I had been playing guitar in another band before the Custard Cream thing got started and that had a residency at The Chequers in Marlow. For several months we had played every two weeks, but then the band leader, Gez, had formed a Santana tribute band and (for the sanity of everyone concerned) had taken one of the slots, meaning each band played once a month.

With the onset of Custard Cream, I had been asking Gez for one of the slots, meaning each band would perform every six weeks – even better for all concerned… In fact, we had been discussing working as agents for the venue and getting different bands in each week, but, well, either the manager at The Chequers was lying when he told me no-one had been to talk to him, despite his requests, or Gez was when he said that the manager couldn’t make his mind up.

Either way, I kept telling Custard Cream that we would be playing ‘next week’ for about a month. Eventually I gave up. Let the first gig be the Hope & Anchor…

Then, Nige came through with the news that he couldn’t play the Hobgoblin on the 17th!

My reaction to George not being able to play was that we should play as a trio without George. George wasn’t having it and I apologised for my hastiness.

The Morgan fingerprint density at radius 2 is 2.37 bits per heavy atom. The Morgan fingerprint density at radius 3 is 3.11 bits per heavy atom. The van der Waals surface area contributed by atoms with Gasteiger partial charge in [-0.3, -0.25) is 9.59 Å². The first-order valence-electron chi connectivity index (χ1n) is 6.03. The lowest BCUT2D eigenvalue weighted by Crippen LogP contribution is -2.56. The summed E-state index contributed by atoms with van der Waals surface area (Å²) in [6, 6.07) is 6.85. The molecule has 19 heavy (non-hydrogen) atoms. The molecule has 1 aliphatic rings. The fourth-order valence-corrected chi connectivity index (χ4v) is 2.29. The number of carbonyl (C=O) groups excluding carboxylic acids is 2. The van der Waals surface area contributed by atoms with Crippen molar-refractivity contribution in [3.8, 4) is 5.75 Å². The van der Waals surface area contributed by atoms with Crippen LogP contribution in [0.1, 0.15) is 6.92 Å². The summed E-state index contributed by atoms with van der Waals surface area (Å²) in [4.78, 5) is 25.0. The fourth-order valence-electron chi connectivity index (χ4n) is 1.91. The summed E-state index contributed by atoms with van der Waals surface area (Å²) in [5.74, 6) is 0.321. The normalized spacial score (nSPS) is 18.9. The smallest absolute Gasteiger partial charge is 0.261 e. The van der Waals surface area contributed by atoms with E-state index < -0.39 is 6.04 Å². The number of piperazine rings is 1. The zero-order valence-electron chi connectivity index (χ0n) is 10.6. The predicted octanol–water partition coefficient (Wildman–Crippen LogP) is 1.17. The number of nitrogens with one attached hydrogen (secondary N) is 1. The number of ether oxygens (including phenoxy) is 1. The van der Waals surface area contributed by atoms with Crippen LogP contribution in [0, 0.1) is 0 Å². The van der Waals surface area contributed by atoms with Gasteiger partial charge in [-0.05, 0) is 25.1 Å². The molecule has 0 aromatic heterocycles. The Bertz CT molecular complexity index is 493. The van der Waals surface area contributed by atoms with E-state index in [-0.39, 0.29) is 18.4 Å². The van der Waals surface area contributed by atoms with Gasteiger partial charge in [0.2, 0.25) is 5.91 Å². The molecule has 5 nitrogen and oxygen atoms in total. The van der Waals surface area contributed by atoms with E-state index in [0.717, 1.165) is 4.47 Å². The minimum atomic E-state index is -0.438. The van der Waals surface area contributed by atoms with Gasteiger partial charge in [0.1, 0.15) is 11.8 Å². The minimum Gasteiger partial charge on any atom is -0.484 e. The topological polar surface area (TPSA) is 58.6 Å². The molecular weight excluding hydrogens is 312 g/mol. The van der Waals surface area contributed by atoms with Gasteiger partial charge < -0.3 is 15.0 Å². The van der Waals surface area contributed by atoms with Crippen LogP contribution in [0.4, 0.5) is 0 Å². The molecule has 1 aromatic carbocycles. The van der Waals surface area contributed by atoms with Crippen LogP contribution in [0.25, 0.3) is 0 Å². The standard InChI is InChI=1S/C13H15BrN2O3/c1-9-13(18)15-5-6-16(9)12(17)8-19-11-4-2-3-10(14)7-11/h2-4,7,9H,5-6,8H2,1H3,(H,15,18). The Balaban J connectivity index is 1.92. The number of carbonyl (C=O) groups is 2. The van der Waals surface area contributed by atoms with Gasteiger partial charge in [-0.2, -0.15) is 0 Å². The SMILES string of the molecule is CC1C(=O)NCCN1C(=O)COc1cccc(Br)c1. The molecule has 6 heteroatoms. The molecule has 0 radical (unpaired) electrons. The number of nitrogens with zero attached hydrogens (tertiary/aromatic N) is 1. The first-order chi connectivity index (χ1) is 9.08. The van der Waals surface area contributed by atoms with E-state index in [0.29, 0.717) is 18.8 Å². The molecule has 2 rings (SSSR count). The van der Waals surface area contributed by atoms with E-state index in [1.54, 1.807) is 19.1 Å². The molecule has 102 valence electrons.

My reaction to this latest news was that we should play it as a trio without Nige… but George wasn’t having it. “all for one, one for all,” he said. I have to confess, I got a little angry.

To try to resolve the issue, Nige went back to the (grammatically challenged) Carly to see about switching the gig back to the 10th. Needless to say, we have still, to this day, never heard another word from Carly or the Hobgoblin pub.

When asked to give advice to young, aspiring musicians, Robert Fripp said: “don’t fly Air Iberia”. I might add to that: “don’t mess the venues about with date changing”. With those two priceless nuggets, you’ll doubtless go far!

The next couple of weeks were spent, privately, adding songs to the repertoire for the next rehearsal – necessary as we had less than two hours’ worth of material, which would not get us through most gigs.

Rehearsal on April 20th seemed to go down well and Nige kept on coming with the gigs for the diary, so the whole Hobgoblin scenario faded fast.

The first gig was now upon us, Things had reached the point of no return…